Tuesday , February 27 2024
Jimmy Owens and his septet play the music of Monk.

Music Review: Jimmy Owens – The Monk Project

Thelonious Monk is a good example of one of those musical geniuses who, early on in their careers, created a sound that was considered experimental and cutting edge, but with the passage of time has become standard fare on the jazz menu. The innovative young pianist composer became the revered grand master, and after his death in 1982 nothing short of a legend. And nothing says legend like fellow musicians paying tribute to your music by making it their own. It’s one thing when people copy what you’ve done; it’s quite another to use what you’ve done as an inspiration to build upon and create.

Trumpeter Jimmy Owens’ The Monk Project is just such a tribute. “Thelonious Monk is one of the world’s premier jazz artists and composers,” Owens says.  “Many of his compositions provide (even the best) jazz artists with musical challenges, such as the opportunity to maneuver through difficult chord changes and execute unusual melodies. I chose compositions that people may have heard before, however, when I arranged the pieces I wanted to give them a different feeling than how they have been performed in the past.” Owens has taken the music and transformed it into something new, yet something still quite recognizable. But more importantly, something that might well have brought a smile to the face of the legend. The Monk Project is jazz as it ought to be.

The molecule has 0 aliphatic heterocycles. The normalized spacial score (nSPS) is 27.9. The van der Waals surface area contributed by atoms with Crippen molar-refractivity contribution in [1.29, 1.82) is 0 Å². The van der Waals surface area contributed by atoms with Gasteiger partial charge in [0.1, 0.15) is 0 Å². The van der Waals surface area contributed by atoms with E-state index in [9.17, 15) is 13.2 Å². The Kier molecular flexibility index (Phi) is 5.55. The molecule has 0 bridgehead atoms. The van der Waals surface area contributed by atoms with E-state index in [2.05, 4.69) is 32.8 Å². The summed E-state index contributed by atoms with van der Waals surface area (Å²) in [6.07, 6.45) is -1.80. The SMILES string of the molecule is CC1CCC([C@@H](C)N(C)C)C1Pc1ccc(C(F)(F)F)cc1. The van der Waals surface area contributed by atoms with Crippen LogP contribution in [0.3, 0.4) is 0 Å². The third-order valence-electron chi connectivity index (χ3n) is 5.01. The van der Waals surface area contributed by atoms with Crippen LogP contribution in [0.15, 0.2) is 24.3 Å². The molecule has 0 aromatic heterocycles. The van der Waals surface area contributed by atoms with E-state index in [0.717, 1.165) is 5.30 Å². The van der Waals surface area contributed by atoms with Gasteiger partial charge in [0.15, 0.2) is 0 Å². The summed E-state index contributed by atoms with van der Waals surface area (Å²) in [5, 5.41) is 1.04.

The trumpeter leads a septet consisting of Wycliffe Gordon on Trombone, Marcus Strickland on tenor sax and Howard Johnson on the tuba and baritone sax. Kenny Barron is on the piano, Kenny Davis on bass, and Winard Harper plays drums. It is a group that combines veteran talent with new young voices—age and youth, a winning combination. They feed off each other as though they have been playing together for years, and in some cases they have.

There are ten tracks on the album, beginning with a swinging arrangement of “Bright Mississippi.” “Well You Needn’t” follows, featuring Owens on the flugelhorn and the septet’s rhythm section. Owens and Barron have in fact played together for years, and it shows. A funky “Blue Monk” is a real show-stopper with some down and dirty trombone from Gordon. This is one of the highlights of an album filled with strong performances. The group’s take on “Stuffy Turkey” is treated more playfully, in contrast to the low down “Blue Monk.” Davis gets an opportunity to get out front on the bass.

“Pannonica,” one of Monk’s most elegant melodies, is slowed down some in Owens’ hands and achieves an almost more impressive eloquence. They follow with an uptempo version of “Let’s Cool One” with Strickland’s sax featured in the opening solo. “It Don’t Mean a Thing (If It Ain’t Got That Swing)” will have you bopping and nodding again with some low down improvisation.

Owens and the combo play around with rhythms on the complexities of “Brilliant Corners,” and the album follows with a contemplative (what else would you expect) take on “Reflections.” A ten minute ride through “Epistrophy,” which gives each of the seven a moment to shine, ends the album with style. Scheduled for release in January of 2012, The Monk Project is an album to keep your ears open for.

About Jack Goodstein

Check Also

Music Review: Miles Davis – ‘Chronicles: The Complete Prestige Recordings 1951 – 1956’ [Box Set]

'Chronicles' is an eight-CD Miles Davis set which represents his work with the Prestige label, during which the man with the horn came into his own.